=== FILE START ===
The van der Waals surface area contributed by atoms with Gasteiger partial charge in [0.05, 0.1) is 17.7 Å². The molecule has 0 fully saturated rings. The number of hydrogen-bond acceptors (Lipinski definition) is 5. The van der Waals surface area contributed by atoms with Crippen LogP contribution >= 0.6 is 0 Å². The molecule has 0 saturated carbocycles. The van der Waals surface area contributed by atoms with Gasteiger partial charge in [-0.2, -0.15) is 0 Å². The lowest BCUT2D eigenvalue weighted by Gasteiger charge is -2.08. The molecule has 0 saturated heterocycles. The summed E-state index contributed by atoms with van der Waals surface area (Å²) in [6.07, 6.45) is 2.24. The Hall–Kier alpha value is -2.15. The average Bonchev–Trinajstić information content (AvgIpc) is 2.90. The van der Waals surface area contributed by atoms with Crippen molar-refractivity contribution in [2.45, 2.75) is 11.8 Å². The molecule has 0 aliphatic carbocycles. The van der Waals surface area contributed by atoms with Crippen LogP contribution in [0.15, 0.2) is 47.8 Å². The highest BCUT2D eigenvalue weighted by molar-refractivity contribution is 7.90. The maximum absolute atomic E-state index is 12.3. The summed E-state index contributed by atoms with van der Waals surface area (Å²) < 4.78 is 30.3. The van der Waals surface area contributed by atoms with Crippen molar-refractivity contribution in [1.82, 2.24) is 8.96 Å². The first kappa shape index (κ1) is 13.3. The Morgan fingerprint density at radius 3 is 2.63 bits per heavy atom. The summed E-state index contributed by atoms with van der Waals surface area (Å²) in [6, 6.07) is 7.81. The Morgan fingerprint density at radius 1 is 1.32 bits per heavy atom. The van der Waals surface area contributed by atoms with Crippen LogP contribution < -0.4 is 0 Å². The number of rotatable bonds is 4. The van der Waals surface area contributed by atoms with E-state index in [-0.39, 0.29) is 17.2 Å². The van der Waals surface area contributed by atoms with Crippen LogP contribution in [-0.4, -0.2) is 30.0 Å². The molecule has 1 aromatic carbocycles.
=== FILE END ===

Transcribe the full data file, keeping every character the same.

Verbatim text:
The van der Waals surface area contributed by atoms with Gasteiger partial charge in [0.05, 0.1) is 17.7 Å². The molecule has 0 fully saturated rings. The number of hydrogen-bond acceptors (Lipinski definition) is 5. The van der Waals surface area contributed by atoms with Crippen LogP contribution >= 0.6 is 0 Å². The molecule has 0 saturated carbocycles. The van der Waals surface area contributed by atoms with Gasteiger partial charge in [-0.2, -0.15) is 0 Å². The lowest BCUT2D eigenvalue weighted by Gasteiger charge is -2.08. The molecule has 0 saturated heterocycles. The summed E-state index contributed by atoms with van der Waals surface area (Å²) in [6.07, 6.45) is 2.24. The Hall–Kier alpha value is -2.15. The average Bonchev–Trinajstić information content (AvgIpc) is 2.90. The van der Waals surface area contributed by atoms with Crippen molar-refractivity contribution in [2.45, 2.75) is 11.8 Å². The molecule has 0 aliphatic carbocycles. The van der Waals surface area contributed by atoms with Crippen LogP contribution in [0.15, 0.2) is 47.8 Å². The highest BCUT2D eigenvalue weighted by molar-refractivity contribution is 7.90. The maximum absolute atomic E-state index is 12.3. The summed E-state index contributed by atoms with van der Waals surface area (Å²) < 4.78 is 30.3. The van der Waals surface area contributed by atoms with Crippen molar-refractivity contribution in [1.82, 2.24) is 8.96 Å². The first kappa shape index (κ1) is 13.3. The Morgan fingerprint density at radius 3 is 2.63 bits per heavy atom. The summed E-state index contributed by atoms with van der Waals surface area (Å²) in [6, 6.07) is 7.81. The Morgan fingerprint density at radius 1 is 1.32 bits per heavy atom. The van der Waals surface area contributed by atoms with Crippen LogP contribution < -0.4 is 0 Å². The number of rotatable bonds is 4. The van der Waals surface area contributed by atoms with E-state index in [-0.39, 0.29) is 17.2 Å². The van der Waals surface area contributed by atoms with Crippen LogP contribution in [-0.4, -0.2) is 30.0 Å². The molecule has 1 aromatic carbocycles.